The annual Revelation Film Festival always brings together a thought-provoking cinematic collection. This year it includes a brave and captivating debut from a theatre company featuring people with intellectual disability – both actors and those behind the camera. 

By Ara Jansen


When their overseas performances were cancelled overnight because of the pandemic, the Back to Back Theatre company decided to take matters into their own hands as a way to keep working.

Not able to have audiences come to the theatre, they decided to take their ability to the world by making their debut film, entitled Shadow, despite not knowing a lot about how to do it.

Based in Geelong, Back to Back is one of Australia’s leading contemporary theatre companies committed to creating new forms of theatre with an ensemble of actors who have disability or identify as neuro-diverse.  

Bruce Gladwin

Directed by Bruce Gladwin, Shadow is a darkly humorous based on the company’s internationally award-winning stage play The Shadow Whose Prey the Hunter Becomes. The cast adapted the play to make a film using a combination of dramatic and documentary-style elements. 

Shadow is the story of a group of activists who hold a public meeting on the future impacts of artificial intelligence only to discover their own prejudices are their biggest obstacles to saving the world. 

What begins as a polite discussion quickly descends into bickering and chaos as one of the often overlooked and underestimated activists explodes while trying to unite the group, only to wonder if their message may already be lost. 

As they couldn’t travel or perform live, the company wanted to find alternative models of story creation and storytelling. Shadow was created through conversation and improvisation over two-and-a-half-years.

“Our objective is always to make great art and engage with audiences and explore themes relevant to contemporary audiences,” says Gladwin, who also wrote the film. “The by-product of that is around inclusiveness and diversity.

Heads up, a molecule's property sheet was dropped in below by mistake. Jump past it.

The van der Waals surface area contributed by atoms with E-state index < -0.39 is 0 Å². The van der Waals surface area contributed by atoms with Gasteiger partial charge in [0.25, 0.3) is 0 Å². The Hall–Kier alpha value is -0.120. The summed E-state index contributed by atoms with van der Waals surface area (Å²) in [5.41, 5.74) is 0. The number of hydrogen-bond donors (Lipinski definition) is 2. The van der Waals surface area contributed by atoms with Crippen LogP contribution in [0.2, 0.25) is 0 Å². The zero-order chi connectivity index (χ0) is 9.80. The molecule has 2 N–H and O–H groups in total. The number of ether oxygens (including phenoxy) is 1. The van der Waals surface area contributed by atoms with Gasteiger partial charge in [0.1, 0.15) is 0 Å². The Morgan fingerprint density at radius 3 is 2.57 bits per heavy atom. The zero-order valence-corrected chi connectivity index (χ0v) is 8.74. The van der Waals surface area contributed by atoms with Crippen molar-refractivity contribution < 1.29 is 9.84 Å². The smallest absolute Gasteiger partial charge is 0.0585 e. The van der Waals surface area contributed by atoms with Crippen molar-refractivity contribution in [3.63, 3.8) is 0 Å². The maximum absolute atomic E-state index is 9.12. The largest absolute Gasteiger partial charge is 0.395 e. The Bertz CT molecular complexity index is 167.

“Our ensemble is made up of people with intellectual disability and who are neuro-diverse, and we’re interested in finding other representations of them outside stereotypes or what you expect.

“Maybe there is an expectation that we are going to represent a group of disability advocates where they are more holy than holy, but they are just as human as everyone else. We need to represent people in ways that are human but also be really clear there’s still misogyny or racism presenting in these characters.”

The performers are also the film’s co-authors with 95% of those on-screen being people with disability. The company also created a model where the majority of the crew roles were fulfilled by interns who identify as people with disability. As some of them had no previous experience in their roles – like camera crew or make-up artists and wardrobe – they were supported by professional mentors. 

“For some of the crew, their understanding of how film production works is based on watching TV. So, we brought in amazing experts and experienced crew to support them learning.” 

Gladwin calls this community filmmaking as the theme and its philosophical approach to the process of creation are intrinsically linked. 

Specialising in adventurous theatrical works, Gladwin personally hit a steep learning curve moving into film. He says having the energy of 30 people in the room was exhilarating and exploring the subtleties of film, which are so different from live theatre, was incredibly exciting. 

Shadow screens as part of the Revelation Perth International Film Festival in July. There are films screening in cinemas and online. Tickets and information at revelationfilmfest.org